It was a dispiriting spectacle of political theater at City Hall on Friday. Twenty years after the L.A. Riots set this city ablaze and laid bare racial animosities and economic disparities for the entire world to see, during the City Council’s discussion on redistricting, we saw the same groups pitted against one another for the benefit of the those in power, clawing for the same scant resources and begging to be heard, even as the fix was already in and the votes had long been tabulated.
The African American church leaders of the 9th and 8th districts were there in passionate defense of keeping these districts intact, one after another saying that it is a matter of public safety, economic equality and plain-old fairness. Little Tokyo, a tiny player in the district, expressed the same opinion: keep us intact and in the 9th.
On the other side, the largely Latino base of Boyle Heights saying a united downtown under Councilmember Jose Huizar will be to their benefit and the benefit of the greater community.
And where were the Asian Americans? For the first two and a half hours of public comments, wholly invisible and unheard. As Grace Yoo, the impassioned leader of the Korean American Coalition explained to me, during that time they were simply trying to get through the front door. Unmistakable in their bright yellow T-shirts, they had been blocked from entering until the proceedings were well under way.
Able to bring hundreds of seniors, residents and business owners to voice their opinions at public hearings on redistricting, in the end, Koreatown was barely able to get in, let alone have their voices heard and reflected in the decisions made. And as they have said, it’s not just about Korean Americans, it’s about empowering other low-income, limited-English communities, including Latinos, Bangladeshis, Filipinos and Mongolians. A silver lining in this mess is in the political awakening and mobilization of Asians, the fastest-growing segment of Los Angeles.
If ever there was a sad metaphor for racial politics in the City of L.A. circa 2012, this was it. You could add gender politics to that mix as well. To see Councilmember Jan Perry interrupted, dismissed and belittled during Friday’s council meeting was to get a taste of what it’s like to be the lone woman trying to be heard in the boys’ club.
In 2012, weren’t we supposed to be beyond this? Redistricting is a messy process and having those in power create and staff the commission that draws the district lines invites this kind of horse-trading and behind-the-scenes brokering. It was a bit disturbing to hear the councilmembers congratulating Tony Cardenas on his expected leap to the U.S. House of Representatives, even as there were hundreds sitting there simply asking that these same elected representatives not tear their neighborhoods apart. It’s the same tired song and dance: power begets more power.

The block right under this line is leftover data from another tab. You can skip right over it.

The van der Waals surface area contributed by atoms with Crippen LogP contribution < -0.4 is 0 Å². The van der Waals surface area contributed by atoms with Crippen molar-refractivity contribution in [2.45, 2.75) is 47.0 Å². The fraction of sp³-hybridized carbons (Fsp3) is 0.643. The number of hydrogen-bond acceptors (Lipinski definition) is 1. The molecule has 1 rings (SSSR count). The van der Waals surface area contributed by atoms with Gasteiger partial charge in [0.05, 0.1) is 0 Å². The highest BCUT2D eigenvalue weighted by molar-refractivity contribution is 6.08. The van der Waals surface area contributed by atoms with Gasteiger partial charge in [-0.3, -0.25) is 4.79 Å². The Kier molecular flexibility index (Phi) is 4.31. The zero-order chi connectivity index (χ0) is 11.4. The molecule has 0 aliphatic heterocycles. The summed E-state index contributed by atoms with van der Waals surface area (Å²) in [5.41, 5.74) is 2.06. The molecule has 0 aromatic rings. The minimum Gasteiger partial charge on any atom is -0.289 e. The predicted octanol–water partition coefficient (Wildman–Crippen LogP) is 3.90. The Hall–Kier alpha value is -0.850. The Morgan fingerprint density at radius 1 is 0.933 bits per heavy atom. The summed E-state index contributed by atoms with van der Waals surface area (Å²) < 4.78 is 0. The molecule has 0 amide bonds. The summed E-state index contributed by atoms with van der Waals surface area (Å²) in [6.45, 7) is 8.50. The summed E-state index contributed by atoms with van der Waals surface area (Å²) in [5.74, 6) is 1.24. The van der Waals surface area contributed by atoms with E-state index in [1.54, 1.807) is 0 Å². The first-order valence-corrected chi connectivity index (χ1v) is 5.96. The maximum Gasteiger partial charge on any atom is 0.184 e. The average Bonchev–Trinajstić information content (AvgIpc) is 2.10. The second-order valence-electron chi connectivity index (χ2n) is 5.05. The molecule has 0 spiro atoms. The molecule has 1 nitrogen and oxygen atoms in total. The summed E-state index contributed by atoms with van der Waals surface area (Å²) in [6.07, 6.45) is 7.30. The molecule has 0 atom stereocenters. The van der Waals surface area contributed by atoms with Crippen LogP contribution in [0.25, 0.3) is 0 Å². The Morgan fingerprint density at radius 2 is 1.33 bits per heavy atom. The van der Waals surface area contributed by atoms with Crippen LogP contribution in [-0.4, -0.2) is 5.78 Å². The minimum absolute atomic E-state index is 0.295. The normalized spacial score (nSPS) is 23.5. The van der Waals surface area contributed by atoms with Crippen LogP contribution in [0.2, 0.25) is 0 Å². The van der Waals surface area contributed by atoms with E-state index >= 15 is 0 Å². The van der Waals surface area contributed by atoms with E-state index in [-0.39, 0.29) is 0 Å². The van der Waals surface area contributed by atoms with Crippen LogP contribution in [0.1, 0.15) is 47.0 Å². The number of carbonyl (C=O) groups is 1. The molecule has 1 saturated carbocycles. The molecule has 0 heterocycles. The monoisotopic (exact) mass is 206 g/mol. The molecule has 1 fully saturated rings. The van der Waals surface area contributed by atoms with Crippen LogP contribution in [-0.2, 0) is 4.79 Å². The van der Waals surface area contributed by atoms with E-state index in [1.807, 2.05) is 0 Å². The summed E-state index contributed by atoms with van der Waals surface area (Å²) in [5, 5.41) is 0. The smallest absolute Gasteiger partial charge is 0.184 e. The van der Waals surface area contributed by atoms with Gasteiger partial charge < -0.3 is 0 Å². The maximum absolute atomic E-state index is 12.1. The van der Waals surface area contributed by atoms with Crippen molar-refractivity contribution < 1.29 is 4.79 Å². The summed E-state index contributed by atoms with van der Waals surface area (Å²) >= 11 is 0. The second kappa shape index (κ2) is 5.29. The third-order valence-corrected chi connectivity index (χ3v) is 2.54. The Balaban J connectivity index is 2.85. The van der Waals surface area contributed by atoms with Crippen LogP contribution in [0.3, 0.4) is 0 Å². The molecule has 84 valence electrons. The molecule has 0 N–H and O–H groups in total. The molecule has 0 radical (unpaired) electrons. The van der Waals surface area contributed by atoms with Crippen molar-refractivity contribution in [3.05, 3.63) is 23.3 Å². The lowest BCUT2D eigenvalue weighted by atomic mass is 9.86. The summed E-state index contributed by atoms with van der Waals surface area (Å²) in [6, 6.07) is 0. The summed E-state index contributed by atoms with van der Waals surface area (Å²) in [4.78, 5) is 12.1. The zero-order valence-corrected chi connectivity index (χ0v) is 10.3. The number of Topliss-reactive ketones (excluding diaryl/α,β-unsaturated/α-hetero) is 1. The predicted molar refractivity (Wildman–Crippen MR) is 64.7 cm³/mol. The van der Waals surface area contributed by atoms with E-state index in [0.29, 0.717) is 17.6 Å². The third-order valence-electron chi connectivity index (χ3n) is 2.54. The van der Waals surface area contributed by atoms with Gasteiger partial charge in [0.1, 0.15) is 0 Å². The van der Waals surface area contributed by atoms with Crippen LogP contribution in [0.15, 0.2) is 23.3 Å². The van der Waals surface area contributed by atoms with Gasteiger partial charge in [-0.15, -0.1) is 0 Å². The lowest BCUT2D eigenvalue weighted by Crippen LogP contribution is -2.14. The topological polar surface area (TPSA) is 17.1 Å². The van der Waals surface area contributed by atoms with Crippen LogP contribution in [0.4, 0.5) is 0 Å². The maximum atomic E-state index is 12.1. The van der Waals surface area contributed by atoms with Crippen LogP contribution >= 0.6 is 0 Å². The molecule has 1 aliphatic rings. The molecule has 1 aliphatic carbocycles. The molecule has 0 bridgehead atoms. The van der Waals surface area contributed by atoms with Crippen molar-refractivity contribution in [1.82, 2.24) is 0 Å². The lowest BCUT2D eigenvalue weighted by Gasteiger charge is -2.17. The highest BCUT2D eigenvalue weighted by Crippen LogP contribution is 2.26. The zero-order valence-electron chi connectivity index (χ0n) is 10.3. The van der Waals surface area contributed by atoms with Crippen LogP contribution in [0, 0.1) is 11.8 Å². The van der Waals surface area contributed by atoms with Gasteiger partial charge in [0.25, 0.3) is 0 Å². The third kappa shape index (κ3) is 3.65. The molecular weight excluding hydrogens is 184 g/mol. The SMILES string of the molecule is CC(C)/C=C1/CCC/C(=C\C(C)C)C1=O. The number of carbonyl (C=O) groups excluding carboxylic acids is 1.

But why is it that when the winners and losers are tabulated, it is always the less fortunate, the disenfranchised, and yes, the Asians who are not heard? Honestly, I’m still smarting from the institutional wave of support that went to new Councilmember Joe Buscaino in his lopsided victory against Warren Furutani. That no one from the Los Angeles Times editorial board to the City Council could see that an engaged, active Asian American like Furutani would be a breath of fresh air on this elected body was incredibly disheartening.
Last Friday, that none but Perry and Bernard Parks could see fit to take a breath and slow down this rushed redistricting process to fix what was wrong with the redrawn map was equally discouraging.
So what will it take? Koreatown brought out the numbers, hundreds came out and spoke last Friday and at prior redistricting meetings, but that wasn’t enough. Will a lawsuit expose the deals and open the doors of power? We’ll see.
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USC AND NISEI DEGREES: Leave it to USC to muddle what should be a moment of celebration. Three years ago, USC was conspicuous in its refusal to grant degrees to the Nisei who were denied their degrees due to Executive Order 9066. As I said back then, of any university on the West Coast, USC has much to atone for in their treatment of the Nisei during World War II.
Under the leadership of Chancellor Rufus B. von KleinSmid, USC refused to release academic transcripts to the Japanese American students who were forced to leave in an atmosphere of racial hysteria and prejudice. No doubt this vindictive gesture affected the course of many lives.
While it’s commendable that they are granting degrees to living Nisei, I agree with Jon Kaji that the honorary alumni status to those who have passed on is simply not enough, given USC’s treatment of the Nisei during the war.
You could argue that by simply waiting several years after most other colleges conducted their ceremonies, USC has conveniently eliminated many who would have justly received their diplomas all these years later.
It’s remarkable how rigid they are in following their rules about granting degrees, but when it came to these young students, treated so unfairly, rules of equity and justice certainly didn’t apply.
To the powers that be at USC, degrees for all Nisei living and deceased would be a start. I would also add that an apology for refusing to release transcripts and an honest accounting for this disgraceful chapter in the university’s history would be a remedy that a first-class educational institution like USC must undertake.
Gwen Muranaka is Rafu English editor-in-chief and may be contacted at email@example.com. Ochazuke is a staff-written column. Opinions expressed are not necessarily those of The Rafu Shimpo.